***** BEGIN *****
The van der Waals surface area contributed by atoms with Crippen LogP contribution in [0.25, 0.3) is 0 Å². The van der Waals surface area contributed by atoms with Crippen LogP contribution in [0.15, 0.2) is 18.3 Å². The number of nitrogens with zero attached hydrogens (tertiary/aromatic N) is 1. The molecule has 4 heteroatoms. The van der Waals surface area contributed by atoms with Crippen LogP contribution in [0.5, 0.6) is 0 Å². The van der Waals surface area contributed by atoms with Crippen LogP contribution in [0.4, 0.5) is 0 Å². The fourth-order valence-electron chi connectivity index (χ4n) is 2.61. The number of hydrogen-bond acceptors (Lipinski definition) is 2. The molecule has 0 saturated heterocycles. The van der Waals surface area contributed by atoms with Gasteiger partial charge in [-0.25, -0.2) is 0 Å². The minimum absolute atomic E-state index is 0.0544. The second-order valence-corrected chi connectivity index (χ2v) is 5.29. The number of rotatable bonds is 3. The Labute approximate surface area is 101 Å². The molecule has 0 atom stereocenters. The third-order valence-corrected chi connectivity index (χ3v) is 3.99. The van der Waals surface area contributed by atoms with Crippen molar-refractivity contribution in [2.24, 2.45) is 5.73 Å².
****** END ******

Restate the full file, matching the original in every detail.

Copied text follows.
The van der Waals surface area contributed by atoms with Crippen LogP contribution in [0.25, 0.3) is 0 Å². The van der Waals surface area contributed by atoms with Crippen LogP contribution in [0.15, 0.2) is 18.3 Å². The number of nitrogens with zero attached hydrogens (tertiary/aromatic N) is 1. The molecule has 4 heteroatoms. The van der Waals surface area contributed by atoms with Crippen LogP contribution in [0.5, 0.6) is 0 Å². The van der Waals surface area contributed by atoms with Crippen LogP contribution in [0.4, 0.5) is 0 Å². The fourth-order valence-electron chi connectivity index (χ4n) is 2.61. The number of hydrogen-bond acceptors (Lipinski definition) is 2. The molecule has 0 saturated heterocycles. The van der Waals surface area contributed by atoms with Gasteiger partial charge in [-0.25, -0.2) is 0 Å². The minimum absolute atomic E-state index is 0.0544. The second-order valence-corrected chi connectivity index (χ2v) is 5.29. The number of rotatable bonds is 3. The Labute approximate surface area is 101 Å². The molecule has 0 atom stereocenters. The third-order valence-corrected chi connectivity index (χ3v) is 3.99. The van der Waals surface area contributed by atoms with Crippen molar-refractivity contribution in [2.24, 2.45) is 5.73 Å².